This is the first of a series of weekly mini-rants by your faithful correspondent, John Morrison. These will be a regular series focusing on issues in the SFF niche. All content is entirely opinion of John, not of SmallFormFactor.net, and should not be taken as fact.
Relatively recently, a discussion came about on our forum, regarding ‘ITX’, or ‘M-ITX’ graphics cards. Quite often, new graphics cards today are marketed as ‘ITX’ products, but there’s a major problem with this – this isn’t a real, official, form factor, let alone a standard. As such, it’s a (mostly) meaningless distinction that implies a lot more than it means.
Consequently, the general public, and especially those who are new to the small form factor world, see the marketing that these cards come with and think ‘hey, this will fit in my chassis no problems’. And there are a few issues with this, not merely to do with the length of the card, but also the layout of certain components, such as the power connections and rear IO.
A quick Google search for ‘ITX GPU’ shows us the extent of the issue;
Powercolor R9 Nano – 152mm long
Gigabyte GeForce GTX 970 OC ITX 4GB GDDR5 – 168mm long
The KFA2 mini-ITX GTX 960 3GB OC – 193mm long
As you can see above, there is a great variation in the lengths and layouts of ‘ITX’ graphics cards. The first two cards would comply, at least by way of length, with an ideal ‘ITX’ graphics card form factor. The third would not, however – this card extends past an ITX motherboard by 23 mm, which is a non-inconsiderable dimension for many of the cases that we all love. It wouldn’t be at all surprising if there were a few buyers of this particular card that ended up with a nasty surprise once they actually tried to install the thing.
Let’s get this out of the way before we go any further:
Clearly, if this terminology is to stick around, standardization of it in the graphics space is needed. And if that’s the case, such a standard would have to be clear and strict, covering all aspects. This article is far too short for a full standard – but I’m sure you don’t have a few hours to peruse a boring, sleep inducing standards document. The below is just a guide to what I personally believe would be most important to take into account on an ‘ITX GPU’ standard of any sort.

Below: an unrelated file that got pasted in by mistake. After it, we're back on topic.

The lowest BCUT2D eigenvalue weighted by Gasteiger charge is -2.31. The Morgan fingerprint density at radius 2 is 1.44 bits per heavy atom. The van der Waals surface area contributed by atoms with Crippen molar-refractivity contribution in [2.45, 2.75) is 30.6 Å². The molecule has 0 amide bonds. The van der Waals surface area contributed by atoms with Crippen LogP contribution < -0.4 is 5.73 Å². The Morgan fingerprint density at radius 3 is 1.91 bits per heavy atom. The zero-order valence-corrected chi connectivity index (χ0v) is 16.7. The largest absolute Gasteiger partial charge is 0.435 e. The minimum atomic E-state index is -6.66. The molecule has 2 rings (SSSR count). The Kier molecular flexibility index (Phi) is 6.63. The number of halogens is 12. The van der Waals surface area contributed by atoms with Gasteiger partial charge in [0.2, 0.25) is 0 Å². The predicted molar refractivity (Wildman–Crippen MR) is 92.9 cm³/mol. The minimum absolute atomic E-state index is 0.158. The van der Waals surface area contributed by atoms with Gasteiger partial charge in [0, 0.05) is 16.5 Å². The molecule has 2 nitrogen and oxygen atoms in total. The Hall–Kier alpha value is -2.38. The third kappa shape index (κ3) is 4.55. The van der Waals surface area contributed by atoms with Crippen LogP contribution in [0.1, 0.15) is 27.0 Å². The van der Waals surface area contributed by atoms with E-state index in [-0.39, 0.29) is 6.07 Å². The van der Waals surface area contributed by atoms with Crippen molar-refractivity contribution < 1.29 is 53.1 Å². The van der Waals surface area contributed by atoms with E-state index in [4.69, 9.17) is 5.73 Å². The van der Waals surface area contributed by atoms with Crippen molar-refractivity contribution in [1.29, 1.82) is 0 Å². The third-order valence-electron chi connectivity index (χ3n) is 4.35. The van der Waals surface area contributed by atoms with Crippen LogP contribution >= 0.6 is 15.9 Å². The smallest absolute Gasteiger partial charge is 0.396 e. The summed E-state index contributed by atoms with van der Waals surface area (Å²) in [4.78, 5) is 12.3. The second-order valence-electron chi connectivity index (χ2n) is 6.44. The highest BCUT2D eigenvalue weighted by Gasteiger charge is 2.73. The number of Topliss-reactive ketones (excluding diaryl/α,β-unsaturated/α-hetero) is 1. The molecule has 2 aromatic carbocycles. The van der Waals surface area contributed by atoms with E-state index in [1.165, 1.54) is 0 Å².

So, what do we want? (When do we want it.. now!)
- Card length to match the M-ITX form factor
- Card height to stay within the official PCI Express specification
- Additional power connectors on the side, not the top of the card
- All rear IO on the card level
Lets discuss these in more detail.
(As an aside, in this article, the terms used for areas on the card are as follows: the top of the card is the top in the image above; the front of the card is the edge of the card to the right, usually the forward-most part once inside a chassis; the rear is where the display connectors are; the GPU side is the PCB side where the GPU chip is soldered on; and the backside is the opposing of the PCB. These terms may not be exactly correct, with respect to how you’d refer to particular sides in industry or in retail, but they’re what I use on a regular basis.)
Card length to match the M-ITX form factor
Simply, this puts a limit of 170mm in length on the compliant cards. Not difficult, just match the size of the M-ITX board! When the card matches the board, it is usually a better fit in most SFF cases, as well as more aesthetically pleasing. Case in point:
Card height to not extend out of PCI Express specification
Some SFF chassis (without risers) are very slim – to the point where taller PCBs or coolers conflict with side panels. I had this issue with my In-Win BL641, in fact – I ended up having to modify the PCIe 6-pin power connector to make it as low as possible. If the connector was on the end, though – well, I’d have had no such issue!
Even the very interesting EVGA power adapter that launched recently doesn’t really help solve this problem, as it still sticks up almost as far as most standard plugs.
Additional power connectors on the side, not the top of the card
As an addition to the previous point, power connectors on the top of the card also cause issues with slimmer cases. Most cases easily have cable room at the front of the card.
All rear IO on the card level
This is mostly for watercooling, but also adds to compatibility with aftermarket air cooling as well. Dual stacked rear IO leads to all manner of fitment issues, and it’s almost never actually necessary from a feature standpoint – stop it! If you’re a display junkie, let Mini DisplayPort be your saviour here! There’s no reason to compromise your entire graphics card because of it.
As much as we already have standards for most PC related products, I think it is indeed time for a GPU standard for the ‘ITX’ size that has come into fashion nowadays. This will enable us in the SFF world to easily see when a particular product will indeed fit in our chosen case, and will ensure that we all speak the same language and mean the same things whenever we address this important vertical of the market.
Thoughts? The discussion is here.